Monday, November 2, 2009
... or: Of Latvian Craters and Aqua Teen Brite Lites
When people reported a bright light falling from the sky and the sound of an explosion led authorities to a large (and apparently geometrically perfect) crater near Mazsalaca, Latvia last week, skeptics were quick to point out the unlikelihood of it being a meteor strike. Still, the lure of the unknown and the desire to report the news first – whether in traditional journalism or new! media took precedence and we were off on yet nother brand new multi-news-cycle whodunit for a couple of days.
Like the Aqua Teen Hunger Force fiasco in Boston, Tele2’s Latvian meteor adventure turned for the worse on its organizers’ overzealousness. There are lots of ways to get your name or your brand in print or to start people chattering about on the intertoobs. That’s the easy part. A cute rodent or an ugly dog gets two days of fame almost every week.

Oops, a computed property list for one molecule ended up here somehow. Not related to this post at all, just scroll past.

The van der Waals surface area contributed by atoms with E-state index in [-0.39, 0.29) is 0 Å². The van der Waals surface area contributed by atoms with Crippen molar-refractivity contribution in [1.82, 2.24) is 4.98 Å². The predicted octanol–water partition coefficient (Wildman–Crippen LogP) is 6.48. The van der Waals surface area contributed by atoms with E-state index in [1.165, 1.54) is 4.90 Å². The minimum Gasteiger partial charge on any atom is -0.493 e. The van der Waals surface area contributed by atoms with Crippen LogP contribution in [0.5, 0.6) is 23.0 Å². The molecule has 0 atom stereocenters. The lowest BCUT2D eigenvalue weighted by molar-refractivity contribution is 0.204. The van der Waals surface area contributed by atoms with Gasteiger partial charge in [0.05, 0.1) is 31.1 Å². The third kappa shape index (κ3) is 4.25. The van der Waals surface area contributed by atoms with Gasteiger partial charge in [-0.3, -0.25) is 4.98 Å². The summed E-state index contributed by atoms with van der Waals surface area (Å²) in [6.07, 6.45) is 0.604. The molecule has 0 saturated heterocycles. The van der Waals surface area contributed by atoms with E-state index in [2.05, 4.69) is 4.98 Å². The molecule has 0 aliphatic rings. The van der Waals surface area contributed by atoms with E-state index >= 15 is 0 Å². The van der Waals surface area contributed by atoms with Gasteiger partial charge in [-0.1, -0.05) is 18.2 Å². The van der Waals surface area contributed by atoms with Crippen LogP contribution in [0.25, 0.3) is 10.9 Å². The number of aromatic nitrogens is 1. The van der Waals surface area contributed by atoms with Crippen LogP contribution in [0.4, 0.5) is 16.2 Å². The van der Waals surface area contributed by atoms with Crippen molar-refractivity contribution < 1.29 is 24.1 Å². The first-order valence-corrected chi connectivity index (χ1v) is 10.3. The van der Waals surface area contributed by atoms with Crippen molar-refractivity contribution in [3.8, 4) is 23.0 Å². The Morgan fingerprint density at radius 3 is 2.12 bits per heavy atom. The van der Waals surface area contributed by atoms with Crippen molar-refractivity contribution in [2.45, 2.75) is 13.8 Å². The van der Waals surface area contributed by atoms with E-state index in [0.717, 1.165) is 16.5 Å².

The Easiest Way to Get Your Name in the Paper
Or at least simplest? Shoot somebody. That’s probably too blunt, but generally if all you want is your name spelled right, you’ve got a whole menu of options to cause outrage. You will get noticed and people likely will remember who you are. Unfortunately for these tacticians, notoriety does not always translate efficiently into success. (see: Kaelin, Brian)
Translating that attention into something constructive … that is something that’s in alignment with your brand or message is the hard part.
Both events point out what happens when publicists get greedy. When your promotion, however clever, starts generating concern or even fear; when public or third-party resources start being expended … that’s not the time to think maybe you should have had a fail-safe plan.
In both cases, people were angered, embarrassed or financially harmed, rightly or wrongly. Rarely is that constructive.
Which brings us to …
The Second Easiest Way to Get Your Name in the Paper
Demand an apology.